MediaFile

Building the perfect smartwatch

In my tech predictions of 2013 I somehow missed that this would be the year of the smartwatch. But now the most established names in tech are realizing the future may be all in the wrist.

Smartwatches are shaping up to be the Next Big Thing about a decade after they were offered to the public and met with a collective shrug. Timing can be everything in tech. Microsoft marketed a stylus-enabled PC in 2001, but the tablet concept was a nonstarter until the iPad. Even the e-reader had a first life as The Rocket — before the dot-com boom. But it was Amazon, in 2007, that reimagined the device and took the brass ring.

There is still essentially no smartwatch market, but at least one analyst is asserting that more than a million could be sold this year. That astonishing — and dubious — claim would amount to one-third of the anticipated 2013 sales of netbook (which I did predict would surge in 2013).

The renaissance began last year when a startup called Pebble began a Kickstarter campaign to build an eponymous smartwatch. Pebble’s small team raised the $200,000 it sought two hours into its 30-day fundraising period. Pebble stopped taking seed money when it reached $10 million.

Behind schedule, Pebble has finally shipped to all 55,000 backers (I was one of them). The wait to now buy one is two-three months. So the project was a rousing success. So good, apparently, that it got the attention of big tech companies — which is to say it stoked their competitive impulses to leave no, er, pebble unturned to tap into a new market.

How tablets can save the PC

Now this is not the end. It is not even the beginning of the end. But it is, perhaps, the end of the beginning.

‑ Winston Churchill

These are tough times for the personal computer: The 30-something device that everyone used to covet is being crowded out by younger objects of our affection. Time for a makeover.

Visionaries like Microsoft’s Bill Gates and Apple’s Steve Jobs started a revolution by imagining that computers — at the time, massive, room-filling machines that basically just did arithmetic — could become indispensable tools for the masses. PCs led to a world filled with powerful electronics we could take anywhere: Desktops became laptops, phones became mobile and then smart. And now there are tablets.

Back in Blackberry

With a brand-new smartphone – and a new brand – BlackBerry (neé Research in Motion) has embarked on a critical reboot aimed at restoring the fortunes of the company that sparked the mobile revolution.

RIM has been left for dead. For years it hasn’t been able to shake off the stink of irrelevance as the iPhone proved that apps were more important than a physical keyboard, and that mobile “push” e-mail wasn’t rocket science. It endured brand-damaging outages to its private network while competitors crowed that their reliance on a public network was far more stable.

Now the company is reinventing itself in a last-ditch effort to survive. In a press conference yesterday, it announced that it had changed its corporate name to “BlackBerry” to better identify with its iconic product. Meanwhile, it has dramatically upgraded that product after a two-year effort that resulted in new phones designed from scratch and powered by what would be a major mobile operating system: QNX.

What happens if smartphones become commodities?

Editor’s note: This piece was originally published at PandoDaily.com

Remember Antennagate? Back in the summer of 2010, the brouhaha over reception glitches in the iPhone 4 dominated tech headlines for weeks and led to a class-action lawsuit and a $15-per-user settlement. In retrospect, the controversy seems meaningless, which is why I thought of it amid the current flap over Apple Maps.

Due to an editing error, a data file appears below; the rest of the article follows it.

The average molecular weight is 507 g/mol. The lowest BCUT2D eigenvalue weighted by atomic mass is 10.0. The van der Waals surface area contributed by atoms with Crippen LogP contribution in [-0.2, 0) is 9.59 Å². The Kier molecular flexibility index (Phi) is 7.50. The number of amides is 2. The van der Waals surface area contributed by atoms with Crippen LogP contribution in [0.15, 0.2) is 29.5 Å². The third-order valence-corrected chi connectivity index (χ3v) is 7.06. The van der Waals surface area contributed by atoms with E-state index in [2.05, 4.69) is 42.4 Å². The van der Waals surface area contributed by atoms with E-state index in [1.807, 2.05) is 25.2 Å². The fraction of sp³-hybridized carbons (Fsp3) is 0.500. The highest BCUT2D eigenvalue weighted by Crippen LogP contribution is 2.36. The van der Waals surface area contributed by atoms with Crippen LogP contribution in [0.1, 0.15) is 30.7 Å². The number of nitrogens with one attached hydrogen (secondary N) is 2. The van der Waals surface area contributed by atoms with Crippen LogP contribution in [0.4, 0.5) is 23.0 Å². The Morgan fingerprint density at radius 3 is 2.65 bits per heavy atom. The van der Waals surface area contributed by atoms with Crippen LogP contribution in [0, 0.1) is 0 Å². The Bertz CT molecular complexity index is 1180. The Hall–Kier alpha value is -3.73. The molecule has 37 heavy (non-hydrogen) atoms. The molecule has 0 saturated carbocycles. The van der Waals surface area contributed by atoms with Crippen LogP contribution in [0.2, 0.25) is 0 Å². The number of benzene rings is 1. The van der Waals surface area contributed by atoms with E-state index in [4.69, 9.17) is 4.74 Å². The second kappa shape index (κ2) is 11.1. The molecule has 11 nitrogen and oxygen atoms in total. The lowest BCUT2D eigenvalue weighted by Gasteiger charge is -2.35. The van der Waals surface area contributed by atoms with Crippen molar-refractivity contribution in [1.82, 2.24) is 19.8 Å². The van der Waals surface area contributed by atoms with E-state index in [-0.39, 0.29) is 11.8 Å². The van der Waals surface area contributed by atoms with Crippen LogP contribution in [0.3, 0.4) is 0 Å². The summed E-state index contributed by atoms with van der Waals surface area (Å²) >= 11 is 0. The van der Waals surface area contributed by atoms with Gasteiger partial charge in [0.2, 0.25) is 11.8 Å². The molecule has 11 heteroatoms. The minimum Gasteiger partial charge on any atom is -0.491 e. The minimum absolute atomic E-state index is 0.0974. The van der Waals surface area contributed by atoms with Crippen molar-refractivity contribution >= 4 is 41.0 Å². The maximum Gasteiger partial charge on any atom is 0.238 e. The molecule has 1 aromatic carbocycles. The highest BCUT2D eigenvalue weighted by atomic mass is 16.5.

Apple will survive the Maps controversy, just as it weathered Antennagate. But there is another trend affecting Apple that the announcement of the iPhone 5 revealed, a larger trend that will take much longer to play out: Smartphones are becoming too similar for their own good.

Only five years after Apple refashioned the smartphone with its touchscreen and its iOS software, smartphones are becoming a commodity. Any must-have feature that distinguishes one phone from the pack is quickly adopted by the pack itself. Fandroids and Apple fanboys will always argue passionately about which phone is superior, but for mainstream consumers, it’s getting harder to see that one brand’s phone is better than the others.

Apple’s patent victory is a victory for competition

Apple’s resounding patent victory over Samsung in a California courtroom last Friday is a blow to the competition, which now won’t be able copy Apple’s technology. But it is a win for competition. It will force everyone to think harder about turning the unimaginable into the normal.

And that’s what technology innovation is all about.

I am all for intellectual property (it’s how writers make a living) and no particular fan of software patents, which can be vague and overly broad. It’s a very tangled area of IP that in the modern-day tech industry has been a life-support system (think Kodak) and a means of protecting oneself against patent trolls (like that guy who tried to sue the World Wide Web). Patent troves, in the astute description of technologist Andy Baio, have also been weaponized in perverted campaigns to stifle innovation.

Apple and Samsung are duking it out all over the world — some 50 lawsuits in about 10 countries, by one reckoning — in a sort of forever war. Samsung got a favorable ruling just days before in a South Korean court. But the marquee case was the one in San Jose, California, where a jury found that Samsung had violated six of the seven patents Apple sought to defend – three software and three design – and awarded the company $1.05 billion.

Tech wrap: Apple cares, says CEO Tim Cook

Apple has never turned “a blind eye” to the problems in its supply chain and any suggestion it does not care about the plight of workers is “patently false,” Apple Chief Executive Tim Cook said in an email to employees. Cook was responding to a report in The New York Times about working conditions at Apple’s main contract manufacturer, Foxconn, in China, an issue that for years has been a thorn in the company’s side.